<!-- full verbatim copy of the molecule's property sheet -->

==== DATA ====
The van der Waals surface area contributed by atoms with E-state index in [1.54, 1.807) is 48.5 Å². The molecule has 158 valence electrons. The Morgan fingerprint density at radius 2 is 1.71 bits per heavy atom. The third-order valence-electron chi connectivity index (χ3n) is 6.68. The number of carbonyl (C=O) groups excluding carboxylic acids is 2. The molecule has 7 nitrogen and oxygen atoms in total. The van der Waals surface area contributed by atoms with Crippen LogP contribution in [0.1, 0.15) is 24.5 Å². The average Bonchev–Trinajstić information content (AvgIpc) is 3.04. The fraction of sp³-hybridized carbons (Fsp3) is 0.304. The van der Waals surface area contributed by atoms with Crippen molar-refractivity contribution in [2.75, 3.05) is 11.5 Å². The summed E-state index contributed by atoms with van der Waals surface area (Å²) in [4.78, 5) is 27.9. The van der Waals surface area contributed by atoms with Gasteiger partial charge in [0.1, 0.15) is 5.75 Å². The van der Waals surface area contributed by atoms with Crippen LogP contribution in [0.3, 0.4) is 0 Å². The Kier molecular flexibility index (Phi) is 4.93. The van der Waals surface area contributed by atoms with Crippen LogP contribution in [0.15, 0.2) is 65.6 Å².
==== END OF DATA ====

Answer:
The van der Waals surface area contributed by atoms with E-state index in [1.54, 1.807) is 48.5 Å². The molecule has 158 valence electrons. The Morgan fingerprint density at radius 2 is 1.71 bits per heavy atom. The third-order valence-electron chi connectivity index (χ3n) is 6.68. The number of carbonyl (C=O) groups excluding carboxylic acids is 2. The molecule has 7 nitrogen and oxygen atoms in total. The van der Waals surface area contributed by atoms with Crippen LogP contribution in [0.1, 0.15) is 24.5 Å². The average Bonchev–Trinajstić information content (AvgIpc) is 3.04. The fraction of sp³-hybridized carbons (Fsp3) is 0.304. The van der Waals surface area contributed by atoms with Crippen molar-refractivity contribution in [2.75, 3.05) is 11.5 Å². The summed E-state index contributed by atoms with van der Waals surface area (Å²) in [4.78, 5) is 27.9. The van der Waals surface area contributed by atoms with Gasteiger partial charge in [0.1, 0.15) is 5.75 Å². The van der Waals surface area contributed by atoms with Crippen LogP contribution in [0.3, 0.4) is 0 Å². The Kier molecular flexibility index (Phi) is 4.93. The van der Waals surface area contributed by atoms with Crippen LogP contribution in [0.15, 0.2) is 65.6 Å².